The checkering is molded quite fine at 18 lines to the inch and offered a good non slip surface.

Inside the stocks barrel channel is found a honeycomb reinforcing system that retains the fore stocks strength and shape while allowing the barrel to cool quickly.
As mentioned the the barrel is free floating and does not contact the barrel at any point.
The only thing missing is a Monte Carlo style cheek piece.

The butt pad is on the thin side, but the Finns are built tough, they can handle recoil.
They'd have to, the butt pad on a .308 Sako I tried recently was about as soft as a rubber hammer and hit like one!
On the Tikka a pair of recessed Phillips head screws hold the butt pad in place which allows it to be loosened and then shifted back and re angled with spacers.
The butt pad does work, I left it as it came and in truth did not notice the recoil of the full house .243 loads.

To conclude the specifications, the bare rifle weighs approximately 3.3kgs (7.25lbs) and measures 1080mm (42.5") in overall length.

General Impressions:
Modern rifles are like modern cars, it's becoming increasingly difficult to find any fault with them.
It's the way of the world.
Firms that produce shoddy goods go broke, therefore those models that survive can only be good.
The market rules and Tikka has a long standing place in the market.
Tikkas machinery, materials, production controls and manufacturing standards have produced a very high quality product within an acceptable price range.
The Tikka is as good as anything on the market within or even above it's price bracket.
It has a well balanced comfortable feel to it and I do not doubt that properly cared for it will continue to shoot straight and endure a lifetime of hunting.

How well does it shoot?
This Tikka was topped with a Bushnell 3200 3-9x40 scope with the Firefly reticule and then bore sighted.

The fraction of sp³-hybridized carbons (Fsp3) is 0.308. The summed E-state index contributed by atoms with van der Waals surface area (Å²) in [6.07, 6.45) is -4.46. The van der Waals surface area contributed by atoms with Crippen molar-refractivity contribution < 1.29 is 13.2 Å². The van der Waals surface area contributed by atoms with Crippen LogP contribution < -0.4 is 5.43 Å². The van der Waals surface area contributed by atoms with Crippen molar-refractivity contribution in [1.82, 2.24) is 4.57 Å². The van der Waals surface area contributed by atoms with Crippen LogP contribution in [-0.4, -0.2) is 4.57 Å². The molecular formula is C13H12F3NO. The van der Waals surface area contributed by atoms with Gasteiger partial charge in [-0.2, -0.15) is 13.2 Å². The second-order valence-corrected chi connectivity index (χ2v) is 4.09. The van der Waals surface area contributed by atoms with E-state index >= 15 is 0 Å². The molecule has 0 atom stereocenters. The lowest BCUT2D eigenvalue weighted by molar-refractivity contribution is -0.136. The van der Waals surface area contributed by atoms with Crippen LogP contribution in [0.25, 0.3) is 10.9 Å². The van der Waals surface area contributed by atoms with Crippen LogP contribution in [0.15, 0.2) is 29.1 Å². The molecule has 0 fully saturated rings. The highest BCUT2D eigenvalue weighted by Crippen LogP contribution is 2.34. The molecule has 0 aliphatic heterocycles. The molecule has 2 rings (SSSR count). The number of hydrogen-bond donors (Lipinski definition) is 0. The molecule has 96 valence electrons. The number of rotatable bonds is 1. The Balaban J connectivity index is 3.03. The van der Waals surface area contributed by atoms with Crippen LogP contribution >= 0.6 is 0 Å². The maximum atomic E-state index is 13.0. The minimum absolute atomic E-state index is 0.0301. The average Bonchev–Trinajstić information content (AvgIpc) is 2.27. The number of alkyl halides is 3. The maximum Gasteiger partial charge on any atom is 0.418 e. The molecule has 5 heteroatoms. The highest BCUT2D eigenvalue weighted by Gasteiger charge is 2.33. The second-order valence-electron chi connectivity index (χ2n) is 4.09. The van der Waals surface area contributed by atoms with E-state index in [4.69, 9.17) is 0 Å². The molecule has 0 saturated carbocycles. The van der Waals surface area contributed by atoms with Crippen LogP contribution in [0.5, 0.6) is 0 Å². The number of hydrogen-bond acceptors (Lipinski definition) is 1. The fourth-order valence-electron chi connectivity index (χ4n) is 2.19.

This reticule was designed for the lowest-light hunting situations, the patented Firefly reticle illuminates the cross hairs after only a quick 10-second flashlight charge.
Unlike battery-powered reticules, which most likely fail at the absolute worst time, the Firefly will glow green and you’ll see your cross hairs against your target.
A Remington bo-pod was also fitted.

At the range, after a brief sighting in session the Bushnell was cranked up to 9x and the magazine was loaded up again.
We used Federal Premium 100grain rounds for testing as these were all that was on hand.
Blake's first 3 shot group at 50m (I couldn't get to a 100m range that day) was well under an inch.
The first two shots touched which must have got him a little excited as the next round landed almost 1/2" above the first two.
It also was the best group out of four groups fired before we had to leave early.
I am certain that with some load tuning and a bit more running in that it could easily shoot MOA.

Parting shot:
To sum up, this is an accurate rifle with the potential to blow the center out of a bulls eye at 100yds, and to take game cleanly out past 300yds in the hands of an experienced hunter.
There is only one human right, the right to do as you damn well please.
And with it comes the only basic human duty, the duty to take the consequences.
P.J. O'Rourke
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Old 03-06-2010, 08:33 PM
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MikeK MikeK is offline
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I have yet to encounter a Tikka that wasn't impressive in accuracy and smoothness. They might be a budget model, but they'll pretty much hold their own against anything on the market, and make a lot of higher priced guns blush.